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A Sticky Thanksgiving Tradition©

For some people, the ideal Thanksgiving involves turkey, stuffing and dinner with your loved ones. For me, the ideal Thanksgiving dinner is simply one that is held at someone else’s house.

For some people, the ideal Thanksgiving involves turkey, stuffing and dinner with your loved ones. For me, the ideal Thanksgiving dinner is simply one that is held at someone else’s house.

Of course my mother taught me that you can’t go to someone’s Thanksgiving dinner empty-handed, so I always offer to make something. And naturally, I have my signature dish: sweet potato pie. My sweet potato pie is a super-rich, sugar-laden concoction disguised as a side dish, with enough maple syrup and brown sugar in it to put a diabetic whale into shock. And if all that isn’t enough to insure a sugar-induced seizure, the entire top of the pie is layered with marshmallows. This recipe was handed down orally in my family from generation to generation, adding more marshmallows and brown sugar along the way, until the sweet potato pie arrived in its present, waist-busting, button-popping, cholesterol-raising, off-the-charts-calorie form that it is today.

Since I grew up eating this particular kind of sweet potato pie every year, I always assumed that this was the gold standard for sweet potato pie around the world. This being the case, when my husband and I attended the first Thanksgiving dinner of our marriage that wasn’t with my side of the family, I didn’t offer to bring my sweet potato pie. But when we sat down to dinner, I had a not-so-sweet surprise.

“Where are the marshmallows?” I whispered under my breath to my husband.

“What marshmallows?”

“On the sweet potato pie,” I explained.

“There are no marshmallows,” he said.

“I see that. Why are there no marshmallows?”

“We don’t use marshmallows,” he informed me.

“WE do use marshmallows,” I informed him, pointing to he and me. “Whoever made this sweet potato pie is not WE and they did not use marshmallows.”

He glowered at me. “It’s good this way. Try it. Your ears won’t ring and your head won’t buzz after you eat it.”

“I like it when my head buzzes and my ears ring, and I like MY sweet potato pie.”

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“So bring YOUR sweet potato pie.”

“I would have, if I had known,” I huffed. “But no one told me that that this was a marshmallow-free sweet potato pie zone!”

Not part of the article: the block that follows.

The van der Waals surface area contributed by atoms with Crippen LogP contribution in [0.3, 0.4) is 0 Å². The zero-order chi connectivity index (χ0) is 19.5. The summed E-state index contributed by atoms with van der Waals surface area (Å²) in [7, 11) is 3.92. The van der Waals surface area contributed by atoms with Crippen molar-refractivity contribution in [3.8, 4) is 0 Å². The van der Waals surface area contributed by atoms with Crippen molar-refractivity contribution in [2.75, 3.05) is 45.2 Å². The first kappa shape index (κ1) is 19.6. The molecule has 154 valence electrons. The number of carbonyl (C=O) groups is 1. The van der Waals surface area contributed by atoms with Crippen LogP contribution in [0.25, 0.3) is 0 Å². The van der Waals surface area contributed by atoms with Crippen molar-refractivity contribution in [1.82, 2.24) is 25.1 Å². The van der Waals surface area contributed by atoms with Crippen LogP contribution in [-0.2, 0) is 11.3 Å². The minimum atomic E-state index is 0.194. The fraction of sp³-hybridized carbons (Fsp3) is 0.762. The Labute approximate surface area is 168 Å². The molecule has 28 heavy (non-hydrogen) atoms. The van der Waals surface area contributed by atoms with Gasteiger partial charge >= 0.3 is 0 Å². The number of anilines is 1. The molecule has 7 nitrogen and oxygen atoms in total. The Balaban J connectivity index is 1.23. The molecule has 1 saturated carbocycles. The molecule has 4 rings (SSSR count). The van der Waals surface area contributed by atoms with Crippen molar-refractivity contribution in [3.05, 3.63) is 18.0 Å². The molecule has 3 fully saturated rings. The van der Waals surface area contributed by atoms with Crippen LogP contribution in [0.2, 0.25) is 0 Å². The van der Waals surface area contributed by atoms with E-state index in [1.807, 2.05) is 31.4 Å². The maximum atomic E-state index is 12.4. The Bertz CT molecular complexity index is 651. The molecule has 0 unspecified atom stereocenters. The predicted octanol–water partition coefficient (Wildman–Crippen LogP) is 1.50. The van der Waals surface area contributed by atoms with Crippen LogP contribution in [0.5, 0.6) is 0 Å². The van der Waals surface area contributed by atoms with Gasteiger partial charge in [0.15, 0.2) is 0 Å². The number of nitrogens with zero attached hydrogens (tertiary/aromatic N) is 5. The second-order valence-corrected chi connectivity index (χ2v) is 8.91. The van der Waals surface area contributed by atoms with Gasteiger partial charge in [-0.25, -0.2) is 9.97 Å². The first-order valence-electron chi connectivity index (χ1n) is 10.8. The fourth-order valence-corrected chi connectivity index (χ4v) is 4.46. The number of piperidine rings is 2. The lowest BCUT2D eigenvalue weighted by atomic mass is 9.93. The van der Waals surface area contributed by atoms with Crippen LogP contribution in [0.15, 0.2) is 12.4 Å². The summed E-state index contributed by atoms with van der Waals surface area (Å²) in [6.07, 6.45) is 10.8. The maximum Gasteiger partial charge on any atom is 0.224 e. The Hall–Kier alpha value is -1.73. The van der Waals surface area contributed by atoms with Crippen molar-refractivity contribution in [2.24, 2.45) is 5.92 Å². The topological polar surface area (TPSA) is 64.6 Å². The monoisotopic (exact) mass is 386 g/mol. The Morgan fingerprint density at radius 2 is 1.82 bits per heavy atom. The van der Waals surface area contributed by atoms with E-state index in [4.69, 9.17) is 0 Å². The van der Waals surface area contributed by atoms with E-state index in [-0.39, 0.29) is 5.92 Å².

Sensing a major inter-family issue rising, he did what any new husband would do. He got up, took his plate, and changed seats.

When we got home, I made my sweet potato pie and, because it was just the two of us, we had sweet potato pie every night for a week.

Two dress sizes later, I decided I was good for that year.

Many sweet potato pie-less Thanksgivings later, I finally decided to be proactive about my yams.

“We had this sweet potato pie tradition when I was growing up that I really liked,” I tentatively told my hostess. “Would it be OK if I made one and brought it to dinner.”

“Oh, absolutely,” she said. “I’m sure it’s great!”

Excited to introduce a whole new segment of the sweet potato pie-deprived population to my version, I made two. When it was time to eat, I shoved the pies into the oven to brown and melt the marshmallows. Unfortunately, I failed to notice that the oven was on broil, not bake, and within minutes, smoke poured out of the oven as the marshmallows ignited, swelled, and finally, popped.

Melted marshmallow covered the walls, door and top of the oven. The air was singed with the sickeningly sweet smell of charred Fluff. And the sweet potato pies, themselves, were a blackened mess.

I was devastated.

“I bet if we scrape the burnt marshmallow off, it’s still good underneath,” suggested my gracious hostess whose oven I had just wallpapered in taffy.

While I contemplated this solution, my daughter peeked around the corner and spied the whole debacle.

She looked up brightly. “S’mores?”

©2008, Beckerman. All rights reserved. For more Lost in Suburbia, visit Tracy Beckerman at, and check out her hilarious new book “Rebel without a Minivan” at Amazon and



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